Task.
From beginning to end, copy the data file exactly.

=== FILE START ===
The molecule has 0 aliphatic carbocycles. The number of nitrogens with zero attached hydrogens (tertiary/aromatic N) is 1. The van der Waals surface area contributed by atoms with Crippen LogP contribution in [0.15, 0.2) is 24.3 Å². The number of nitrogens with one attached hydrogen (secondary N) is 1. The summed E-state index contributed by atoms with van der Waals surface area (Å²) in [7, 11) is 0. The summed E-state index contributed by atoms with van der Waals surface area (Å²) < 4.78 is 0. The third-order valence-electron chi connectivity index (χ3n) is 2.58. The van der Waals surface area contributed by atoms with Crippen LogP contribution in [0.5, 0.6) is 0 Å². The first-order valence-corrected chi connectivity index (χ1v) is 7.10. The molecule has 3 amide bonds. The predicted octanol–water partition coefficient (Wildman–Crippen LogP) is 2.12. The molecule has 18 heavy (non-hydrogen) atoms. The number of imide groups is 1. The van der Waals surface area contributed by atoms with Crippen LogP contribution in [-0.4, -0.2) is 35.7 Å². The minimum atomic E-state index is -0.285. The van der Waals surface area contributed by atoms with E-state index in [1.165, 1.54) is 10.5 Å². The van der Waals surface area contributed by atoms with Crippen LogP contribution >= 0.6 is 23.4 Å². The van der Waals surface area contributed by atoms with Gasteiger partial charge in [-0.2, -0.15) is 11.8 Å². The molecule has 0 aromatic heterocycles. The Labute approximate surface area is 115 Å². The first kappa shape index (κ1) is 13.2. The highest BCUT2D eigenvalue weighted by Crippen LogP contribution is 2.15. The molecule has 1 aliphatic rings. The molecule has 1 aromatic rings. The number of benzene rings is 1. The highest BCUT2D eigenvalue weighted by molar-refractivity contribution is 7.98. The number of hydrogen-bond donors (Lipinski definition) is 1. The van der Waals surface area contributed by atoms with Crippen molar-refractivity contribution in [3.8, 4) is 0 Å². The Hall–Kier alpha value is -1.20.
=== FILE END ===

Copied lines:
The molecule has 0 aliphatic carbocycles. The number of nitrogens with zero attached hydrogens (tertiary/aromatic N) is 1. The van der Waals surface area contributed by atoms with Crippen LogP contribution in [0.15, 0.2) is 24.3 Å². The number of nitrogens with one attached hydrogen (secondary N) is 1. The summed E-state index contributed by atoms with van der Waals surface area (Å²) in [7, 11) is 0. The summed E-state index contributed by atoms with van der Waals surface area (Å²) < 4.78 is 0. The third-order valence-electron chi connectivity index (χ3n) is 2.58. The van der Waals surface area contributed by atoms with Crippen LogP contribution in [0.5, 0.6) is 0 Å². The first-order valence-corrected chi connectivity index (χ1v) is 7.10. The molecule has 3 amide bonds. The predicted octanol–water partition coefficient (Wildman–Crippen LogP) is 2.12. The molecule has 18 heavy (non-hydrogen) atoms. The number of imide groups is 1. The van der Waals surface area contributed by atoms with Crippen LogP contribution in [-0.4, -0.2) is 35.7 Å². The minimum atomic E-state index is -0.285. The van der Waals surface area contributed by atoms with E-state index in [1.165, 1.54) is 10.5 Å². The van der Waals surface area contributed by atoms with Crippen LogP contribution >= 0.6 is 23.4 Å². The van der Waals surface area contributed by atoms with Gasteiger partial charge in [-0.2, -0.15) is 11.8 Å². The molecule has 0 aromatic heterocycles. The Labute approximate surface area is 115 Å². The first kappa shape index (κ1) is 13.2. The highest BCUT2D eigenvalue weighted by Crippen LogP contribution is 2.15. The molecule has 1 aliphatic rings. The molecule has 1 aromatic rings. The number of benzene rings is 1. The highest BCUT2D eigenvalue weighted by molar-refractivity contribution is 7.98. The number of hydrogen-bond donors (Lipinski definition) is 1. The van der Waals surface area contributed by atoms with Crippen molar-refractivity contribution in [3.8, 4) is 0 Å². The Hall–Kier alpha value is -1.20.